There is no one best path forward, and no single argument that will convince the detractors of Palestinian statehood. It does not matter that excellent works of history, economics, sociology, anthropology, and human rights reports have “proven” that Palestinians have historical rights to their land, evolved their own unique identity, and that occupation has been harmful to them as to Israelis. It’s true, as Rex Brynen wrote recently that achieving statehood would allow the Palestinian Authority to obtain economic assistance in a different status http://www.worldpoliticsreview.com//articles/9990/the-economics-of-palestinian-statehood and thus create more stability. Equally possible is Israel’s devising means to block this assistance or create u-meetable prerequisites and requirements. About two years ago, I was asked to make an argument for Palestinian “rights to Palestine” (notice the subtly different language) for ABC-Clio’s teaching library. Naturally, an Israeli wrote the opposing essay. Although the essays were presented in a zero-sum manner, mine – which does not depend on zero-sum reasoning, as I do not see any reasons that two peoples cannot both possess sovereignty — was so problematic that a third essay “an American (as if I am not American) solution” had to be included.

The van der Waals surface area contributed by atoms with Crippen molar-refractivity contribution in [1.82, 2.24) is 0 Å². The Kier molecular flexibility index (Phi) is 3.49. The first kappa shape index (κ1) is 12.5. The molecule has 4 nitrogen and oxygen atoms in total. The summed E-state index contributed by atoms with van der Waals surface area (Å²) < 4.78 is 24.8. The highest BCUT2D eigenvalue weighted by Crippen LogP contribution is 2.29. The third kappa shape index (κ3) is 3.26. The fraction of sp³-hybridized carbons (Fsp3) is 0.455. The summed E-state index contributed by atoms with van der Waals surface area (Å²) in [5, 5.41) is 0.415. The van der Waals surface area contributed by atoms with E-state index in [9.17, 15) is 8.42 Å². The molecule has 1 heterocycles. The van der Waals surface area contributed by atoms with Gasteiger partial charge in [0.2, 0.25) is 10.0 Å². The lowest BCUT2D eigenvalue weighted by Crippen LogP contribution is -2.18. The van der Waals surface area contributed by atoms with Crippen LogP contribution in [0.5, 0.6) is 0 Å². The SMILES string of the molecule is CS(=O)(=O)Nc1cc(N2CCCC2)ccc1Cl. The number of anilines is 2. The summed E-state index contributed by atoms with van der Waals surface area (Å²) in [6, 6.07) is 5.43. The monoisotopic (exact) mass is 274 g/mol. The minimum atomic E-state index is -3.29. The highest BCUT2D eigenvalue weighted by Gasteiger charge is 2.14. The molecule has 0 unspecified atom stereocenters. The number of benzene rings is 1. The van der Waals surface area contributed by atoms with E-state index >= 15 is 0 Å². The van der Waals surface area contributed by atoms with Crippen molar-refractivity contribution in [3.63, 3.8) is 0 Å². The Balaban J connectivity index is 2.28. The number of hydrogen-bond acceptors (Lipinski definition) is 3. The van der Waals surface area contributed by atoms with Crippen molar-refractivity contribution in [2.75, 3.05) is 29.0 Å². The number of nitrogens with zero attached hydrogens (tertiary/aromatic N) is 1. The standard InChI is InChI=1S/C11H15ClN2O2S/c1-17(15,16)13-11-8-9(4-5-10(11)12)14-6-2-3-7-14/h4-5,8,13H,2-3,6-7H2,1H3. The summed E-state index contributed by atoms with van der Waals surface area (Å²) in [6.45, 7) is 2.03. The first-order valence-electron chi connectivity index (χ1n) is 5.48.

Empowering Americans to be the neutral voice or peacemakers has not worked out so well. We lack dedication to the task. A real failing came when Palestinians held democratic elections and chose Hamas as their leaders. In what other country in the world have Americans inserted themselves in the process and demanded non-recognition of elected leaders, throwing money and military support to opponents? Well, this was meant as a rhetorical question, but in fact, we’ve done it before and it didn’t work out well. The Mitchell Commission never really perceived the power asymmetry between the two sides – it is not as if Palestinians possess what Israelis do, they do not and living under occupation is simply not like having the run of your own country. Following the Commissions dubious achievements, the process towards negotiations under Mitchell have been come a cause unto themselves, stymied again by treating Palestinians as if they are equal partners to Israelis who not only will not abandon settlement building, but have granted permanent status and special rights to settlers. The settlers as Netanyahu notes, are increasing in numbers. Still, they must be accommodated, and consistently at the expense of Palestinians. So this is the process of Byzantine sawi bazaar (bargaining) that will eventually bring about some negotiations” that is more important than a Palestinian-led declaration of statehood.